The information came in response to a Freedom of Information request by Stuart Lane.
The EA said Perenco had bought a road tanker to transport liquified gas off the site. But it said:
“There have been delays in procuring and fabricating part of the specialised equipment, which is being sourced from an Italian manufacturer. Once the equipment has arrived in the UK, we will ensure that it is installed and commissioned in a timely manner, to reduce emissions from the Kimmeridge well site.”
“Well should have been suspended”
Stuart Lane said:
“One might expect for this well to remain inactive until the issues, identified by the EA, had been resolved and for a permit to be withheld pending resolution.
“This, however, is not what followed. Perenco was allowed to restart production and three years on, all methane and non-menthane volatile organic compounds are still being vented to the atmosphere.
“Whilst it is good that the EA has seen reason to tighten controls on this well, it is worrying that the regulatory framework has not required operators to stop pumping until standards are met. Clearly, it has been deemed more reasonable to release potent greenhouse gases unabated for an additional three years whilst the operator brings standards in line with EA requirements.
“For Perenco, releasing methane to the atmosphere is almost certainly much cheaper than capturing it in this location. The longer Perenco can get away with doing so, the more profitable. If the EA don’t stop them or require speedy resolution, why should they care?”
Vicki Elcoate, of the Weald Action Group, which has been helping uncover methane emissions at sites across the South of England said:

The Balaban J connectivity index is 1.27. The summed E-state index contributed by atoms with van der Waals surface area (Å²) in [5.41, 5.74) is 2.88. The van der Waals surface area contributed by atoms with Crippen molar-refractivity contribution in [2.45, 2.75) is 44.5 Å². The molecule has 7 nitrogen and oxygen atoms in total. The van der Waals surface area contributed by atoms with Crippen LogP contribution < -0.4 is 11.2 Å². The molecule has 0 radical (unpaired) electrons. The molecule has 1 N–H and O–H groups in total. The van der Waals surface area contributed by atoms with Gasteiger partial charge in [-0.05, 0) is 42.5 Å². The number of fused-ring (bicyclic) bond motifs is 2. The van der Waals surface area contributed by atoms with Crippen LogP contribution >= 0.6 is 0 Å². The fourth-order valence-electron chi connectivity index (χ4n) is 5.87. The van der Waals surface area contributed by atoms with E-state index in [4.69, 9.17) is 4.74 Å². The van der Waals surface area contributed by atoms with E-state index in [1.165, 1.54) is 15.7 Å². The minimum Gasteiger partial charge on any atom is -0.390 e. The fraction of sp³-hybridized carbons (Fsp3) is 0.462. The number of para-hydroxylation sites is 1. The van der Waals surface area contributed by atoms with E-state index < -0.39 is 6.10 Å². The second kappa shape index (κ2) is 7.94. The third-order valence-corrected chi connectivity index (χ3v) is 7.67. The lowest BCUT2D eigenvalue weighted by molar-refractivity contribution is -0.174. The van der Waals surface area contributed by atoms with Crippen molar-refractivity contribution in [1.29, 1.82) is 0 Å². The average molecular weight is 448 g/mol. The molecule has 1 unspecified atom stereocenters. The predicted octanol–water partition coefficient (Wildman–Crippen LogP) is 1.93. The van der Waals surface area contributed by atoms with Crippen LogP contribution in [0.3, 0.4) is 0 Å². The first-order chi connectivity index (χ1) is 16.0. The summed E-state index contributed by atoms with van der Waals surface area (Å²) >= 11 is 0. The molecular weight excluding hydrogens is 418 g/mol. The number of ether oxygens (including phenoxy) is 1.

“Reducing methane is critical to slowing climate change. At COP26 the UK committed to a significant cut in highly polluting methane emissions by 2030.
“Any preventable emissions which are subject to regulation should be at the top of the list to achieve this goal and the Kimmeridge is a good example of that – there should be no further delay in stopping this pollution”.
Deadlines and enforcement
DrillOrDrop put a series of questions to the EA on the regulation of the Kimmeridge site.
An EA spokesperson told us:
“The Kimmeridge site, amongst other onshore oil and gas facilities, has been permitted to cold-vent gas since production started in the 1980s.
“A revised permit included an improvement condition which the operator is working on implementing – we will not hesitate to take enforcement action if agreed improvements are not made.”
The EA confirmed Perenco had submitted its gas management plan for Kimmeridge by the deadline of November 2019. The proposals were approved in September 2020.
But supply chain problems meant the original commissioning date for new equipment, in August 2021, was not met.
The spokesperson said:
“We have to apply our regulatory powers in a fair and consistent way in accordance with the Regulator’s code.
“We have taken steps to ensure that the equipment is installed by the operator as quickly and safely as possible, and will not hesitate to take enforcement action if the current commissioning date is not going to be met.
“Our regulatory focus on reducing methane emissions from the onshore oil and gas sector support the government’s commitment to the Global Methane Pledge, in line with our statutory powers.”